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Partner of dead firefighter lays into bereavement law
8:00am Wednesday 11th December 2013 in News
A MOTHER whose partner was killed in a road accident has called for a change in law to help unmarried couples.
Nicci Saunders’s partner of seven years, Joe Wilkins, 39, was cycling in Eaton Road, near Appleton, in May last year when he was hit and killed Paul Brown’s car.
After his death, the Eynsham 40-year-old found she was not able to claim a bereavement award because the couple were not married, even though they have two children.
Ms Saunders, an administration assistant, said: “Joe and I had been a couple for more than seven years.
“We lived together and have two young children, yet in the eyes of the law our relationship was not as serious as a couple who had met and married in five minutes.
“Joe and I had discussed marriage but we decided to wait until the girls were a little bit older before we did it so they could enjoy the day.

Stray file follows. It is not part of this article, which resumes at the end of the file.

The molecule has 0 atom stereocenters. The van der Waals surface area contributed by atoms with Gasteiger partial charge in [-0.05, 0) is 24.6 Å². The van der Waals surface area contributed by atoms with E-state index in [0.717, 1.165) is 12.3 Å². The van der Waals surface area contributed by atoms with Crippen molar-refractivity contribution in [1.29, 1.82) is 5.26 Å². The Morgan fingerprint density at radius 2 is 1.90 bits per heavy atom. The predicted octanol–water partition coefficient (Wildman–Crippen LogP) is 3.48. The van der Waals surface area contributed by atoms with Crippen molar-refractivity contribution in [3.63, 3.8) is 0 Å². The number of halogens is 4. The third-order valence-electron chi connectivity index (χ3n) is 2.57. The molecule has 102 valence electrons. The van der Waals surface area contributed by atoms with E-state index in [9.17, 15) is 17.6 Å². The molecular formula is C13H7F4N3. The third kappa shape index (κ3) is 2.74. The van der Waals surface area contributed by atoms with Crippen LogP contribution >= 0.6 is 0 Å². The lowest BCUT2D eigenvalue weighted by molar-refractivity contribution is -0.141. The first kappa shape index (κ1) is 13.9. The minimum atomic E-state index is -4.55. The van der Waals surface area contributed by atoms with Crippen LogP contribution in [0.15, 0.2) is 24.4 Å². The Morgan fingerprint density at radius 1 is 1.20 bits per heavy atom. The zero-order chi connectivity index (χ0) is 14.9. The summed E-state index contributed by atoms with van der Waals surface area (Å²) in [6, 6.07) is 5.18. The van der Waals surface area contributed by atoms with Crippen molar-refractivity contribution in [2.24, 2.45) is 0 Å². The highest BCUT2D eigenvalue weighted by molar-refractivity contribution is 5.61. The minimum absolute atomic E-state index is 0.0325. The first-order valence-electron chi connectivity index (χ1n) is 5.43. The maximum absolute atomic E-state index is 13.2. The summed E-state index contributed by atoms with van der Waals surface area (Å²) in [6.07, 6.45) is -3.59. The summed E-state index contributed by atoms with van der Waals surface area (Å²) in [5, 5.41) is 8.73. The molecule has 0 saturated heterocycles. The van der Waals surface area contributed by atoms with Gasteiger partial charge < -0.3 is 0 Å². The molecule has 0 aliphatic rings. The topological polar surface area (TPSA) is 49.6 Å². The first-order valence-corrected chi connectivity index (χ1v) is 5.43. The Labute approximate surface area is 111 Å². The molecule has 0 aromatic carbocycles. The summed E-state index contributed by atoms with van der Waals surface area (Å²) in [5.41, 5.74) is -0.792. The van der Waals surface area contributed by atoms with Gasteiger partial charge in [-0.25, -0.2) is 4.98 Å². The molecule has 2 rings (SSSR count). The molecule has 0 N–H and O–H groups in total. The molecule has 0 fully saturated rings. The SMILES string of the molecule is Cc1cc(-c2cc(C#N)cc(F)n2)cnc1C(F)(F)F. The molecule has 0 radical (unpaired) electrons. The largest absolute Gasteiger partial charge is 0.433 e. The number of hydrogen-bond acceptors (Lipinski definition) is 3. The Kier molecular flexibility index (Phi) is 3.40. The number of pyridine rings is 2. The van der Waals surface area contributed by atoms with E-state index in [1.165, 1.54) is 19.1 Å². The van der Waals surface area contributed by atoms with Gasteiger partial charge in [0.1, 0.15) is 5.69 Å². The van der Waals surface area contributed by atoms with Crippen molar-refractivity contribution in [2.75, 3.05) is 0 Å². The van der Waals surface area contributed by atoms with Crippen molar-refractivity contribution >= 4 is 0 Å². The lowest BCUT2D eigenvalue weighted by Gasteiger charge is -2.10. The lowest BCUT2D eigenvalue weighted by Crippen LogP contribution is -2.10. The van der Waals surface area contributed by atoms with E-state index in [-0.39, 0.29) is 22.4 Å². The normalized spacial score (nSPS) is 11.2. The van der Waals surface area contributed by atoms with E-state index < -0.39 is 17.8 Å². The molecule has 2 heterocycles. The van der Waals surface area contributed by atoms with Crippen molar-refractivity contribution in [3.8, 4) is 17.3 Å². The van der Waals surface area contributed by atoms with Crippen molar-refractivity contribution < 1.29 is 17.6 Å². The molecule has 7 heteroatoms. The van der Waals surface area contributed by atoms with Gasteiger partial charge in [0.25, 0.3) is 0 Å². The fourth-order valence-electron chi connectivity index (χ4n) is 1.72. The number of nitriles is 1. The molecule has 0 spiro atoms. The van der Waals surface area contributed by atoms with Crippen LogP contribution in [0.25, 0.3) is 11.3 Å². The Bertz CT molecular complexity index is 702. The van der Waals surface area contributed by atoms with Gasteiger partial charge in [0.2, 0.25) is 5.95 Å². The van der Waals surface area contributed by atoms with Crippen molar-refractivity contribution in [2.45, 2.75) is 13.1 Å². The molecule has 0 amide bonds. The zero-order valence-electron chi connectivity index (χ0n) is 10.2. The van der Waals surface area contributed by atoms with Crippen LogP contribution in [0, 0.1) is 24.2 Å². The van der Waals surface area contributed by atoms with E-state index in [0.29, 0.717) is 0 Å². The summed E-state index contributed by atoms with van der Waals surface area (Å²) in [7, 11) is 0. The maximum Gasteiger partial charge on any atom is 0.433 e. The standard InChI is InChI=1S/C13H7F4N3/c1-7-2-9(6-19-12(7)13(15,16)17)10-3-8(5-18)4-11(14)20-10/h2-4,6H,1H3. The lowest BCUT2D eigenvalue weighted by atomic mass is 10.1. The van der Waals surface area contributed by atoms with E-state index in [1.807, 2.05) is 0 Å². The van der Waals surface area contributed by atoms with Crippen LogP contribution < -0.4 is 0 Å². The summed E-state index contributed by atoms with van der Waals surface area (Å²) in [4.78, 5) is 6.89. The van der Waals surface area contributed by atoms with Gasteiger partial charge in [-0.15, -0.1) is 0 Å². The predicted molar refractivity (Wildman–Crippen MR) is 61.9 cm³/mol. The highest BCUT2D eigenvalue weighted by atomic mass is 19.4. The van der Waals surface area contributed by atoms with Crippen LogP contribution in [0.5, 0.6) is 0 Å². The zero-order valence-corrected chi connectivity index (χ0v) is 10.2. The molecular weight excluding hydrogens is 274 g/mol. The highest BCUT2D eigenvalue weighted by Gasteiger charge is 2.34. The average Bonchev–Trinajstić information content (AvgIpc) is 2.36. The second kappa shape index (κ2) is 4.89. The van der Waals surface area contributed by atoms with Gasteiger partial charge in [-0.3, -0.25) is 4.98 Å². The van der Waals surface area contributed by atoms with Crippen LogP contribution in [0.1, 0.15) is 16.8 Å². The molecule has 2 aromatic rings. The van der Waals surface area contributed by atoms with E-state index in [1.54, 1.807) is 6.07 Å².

“In truth, I only wanted to get married so I could take his name.
“I didn’t realise that by not being husband and wife we would suffer if one of us died.
“I have been very fortunate as Joe was an intelligent man who had set things up for the future. However, if he hadn’t, we could have lost our home – everything.”
A surviving spouse can claim up to the value of a £12,980 bereavement award under the Fatal Accidents Act – but those who are not married cannot touch the fund regardless of how long they have been together or if they have children.
She said: “The fact is, there are a lot of couples who cannot afford to get married or do not see it as a priority, but if the worst happens, they will be totally unprotected and that is not right.
“Society is moving forwards. Civil partnerships are now recognised in the same way married couples are, but it is about time that unmarried couples were also given those rights in the eyes of the law.”
Paul Kitson, personal injury lawyer for Slater & Gordon and Ms Saunders’ solicitor, said: “Nicola’s case is one of a growing number in which unmarried partners are unfairly treated when it comes to compensation following the loss of a loved one.”
Brown, 30, of Oxford Road, Eynsham was sentenced to 240 hours of unpaid work and banned from driving for 12 months in September after admitting causing death by careless driving.
Ministry of Justice spokeswoman Sofia Kannas said: “Bereavement damages under the Fatal Accidents Act allow for a fixed award to be made to the deceased’s spouse or civil partner, or, if the deceased was under 18 and had never been married, to the deceased’s parents.”
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